|Home > East Asia >
Over 60,000 marched in Hong Kong to protest Article 23
[December 14, 2002, Hong Kong] Over 40 Hong Kong organizations sponsored a march to protest Article 23. Organizers claimed that over 60,000 people joined the march. But they applied for the parade permit from the authorities for 5,000 persons. Now the authorities have decided to issue a written warning to them, though legal action against them will not be taken.
A group of Christian faithfuls headed by the Hong Kong bishop Joseph Zen prayed before the march. The protesters stretched about 6 kilometers, marching from Victoria Park to the Hong Kong central government headquarters. Police sealed off several roads and monitored the parade, but no violence was reported.
Protesters waved banners and shouted slogans, demanding that Hong Kong authorities reject the so-called anti-subversive Article 23 imposed by Beijing. This was the largest public outrage in Hong Kong since its sovereignty was handed over to Mainland China, and second only to the “June 4” parade against the massacre of students on Tiananmen Square in 1989.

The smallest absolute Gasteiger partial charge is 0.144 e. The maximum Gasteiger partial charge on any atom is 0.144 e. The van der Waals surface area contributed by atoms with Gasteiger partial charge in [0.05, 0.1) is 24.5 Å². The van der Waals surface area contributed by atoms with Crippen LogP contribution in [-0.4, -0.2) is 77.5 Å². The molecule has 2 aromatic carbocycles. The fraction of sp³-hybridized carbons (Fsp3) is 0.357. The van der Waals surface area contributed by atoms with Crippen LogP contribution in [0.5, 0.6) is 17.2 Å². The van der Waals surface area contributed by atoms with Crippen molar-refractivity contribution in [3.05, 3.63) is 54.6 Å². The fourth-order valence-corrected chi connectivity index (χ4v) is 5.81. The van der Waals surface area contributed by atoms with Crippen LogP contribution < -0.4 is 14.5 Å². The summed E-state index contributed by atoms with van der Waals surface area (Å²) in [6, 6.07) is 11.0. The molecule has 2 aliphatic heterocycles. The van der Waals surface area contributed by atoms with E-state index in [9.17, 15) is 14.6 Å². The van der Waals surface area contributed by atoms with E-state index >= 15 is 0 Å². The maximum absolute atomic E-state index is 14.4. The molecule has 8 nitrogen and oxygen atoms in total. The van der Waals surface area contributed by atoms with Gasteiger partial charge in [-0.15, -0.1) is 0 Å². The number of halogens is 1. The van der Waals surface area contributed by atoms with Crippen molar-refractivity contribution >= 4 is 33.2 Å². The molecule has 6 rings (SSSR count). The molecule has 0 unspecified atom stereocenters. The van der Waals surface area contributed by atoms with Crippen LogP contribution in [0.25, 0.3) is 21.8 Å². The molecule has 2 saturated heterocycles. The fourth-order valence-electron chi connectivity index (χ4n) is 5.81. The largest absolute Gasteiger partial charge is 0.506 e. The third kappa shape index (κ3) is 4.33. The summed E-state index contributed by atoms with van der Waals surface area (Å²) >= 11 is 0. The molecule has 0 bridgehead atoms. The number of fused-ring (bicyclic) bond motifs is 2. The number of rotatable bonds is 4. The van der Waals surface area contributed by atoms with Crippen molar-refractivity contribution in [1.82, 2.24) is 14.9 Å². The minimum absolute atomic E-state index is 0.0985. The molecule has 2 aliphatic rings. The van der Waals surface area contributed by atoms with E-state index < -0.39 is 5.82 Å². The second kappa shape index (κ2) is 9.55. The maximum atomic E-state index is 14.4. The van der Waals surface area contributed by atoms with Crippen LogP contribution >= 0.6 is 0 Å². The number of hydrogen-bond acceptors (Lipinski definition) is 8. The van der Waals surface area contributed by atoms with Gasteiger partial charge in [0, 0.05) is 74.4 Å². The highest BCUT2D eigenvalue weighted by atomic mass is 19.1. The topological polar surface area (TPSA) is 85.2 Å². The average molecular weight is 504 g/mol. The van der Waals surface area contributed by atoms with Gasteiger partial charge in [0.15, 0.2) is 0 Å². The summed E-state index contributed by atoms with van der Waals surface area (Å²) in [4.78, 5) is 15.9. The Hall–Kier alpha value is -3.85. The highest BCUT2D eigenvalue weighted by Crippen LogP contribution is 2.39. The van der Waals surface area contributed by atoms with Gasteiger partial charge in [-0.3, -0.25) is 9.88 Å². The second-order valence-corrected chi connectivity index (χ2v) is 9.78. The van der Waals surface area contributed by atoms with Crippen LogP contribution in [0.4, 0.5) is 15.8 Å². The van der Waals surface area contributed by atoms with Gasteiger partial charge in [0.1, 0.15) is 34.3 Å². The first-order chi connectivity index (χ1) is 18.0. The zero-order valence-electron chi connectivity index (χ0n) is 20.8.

Protesters came from all sectors of society. Lawmakers, members of the press, civil servants, members of the Falun Gong spiritual movement, and other ordinary citizens joined the march, as they believe that this Article 23 would jeopardize their right to freedom of conscience, expression, and association.
One Hong Kong resident told AFAR, “Why an anti-subversive law in Hong Kong now? Hong Kong is a capitalist society under the “One Country - Two Systems” policy instituted by Beijing. If any subversive attempt is ever made to this society, it could only come from Communism in Beijing.”
|© Copyright 2002-2007 AFAR|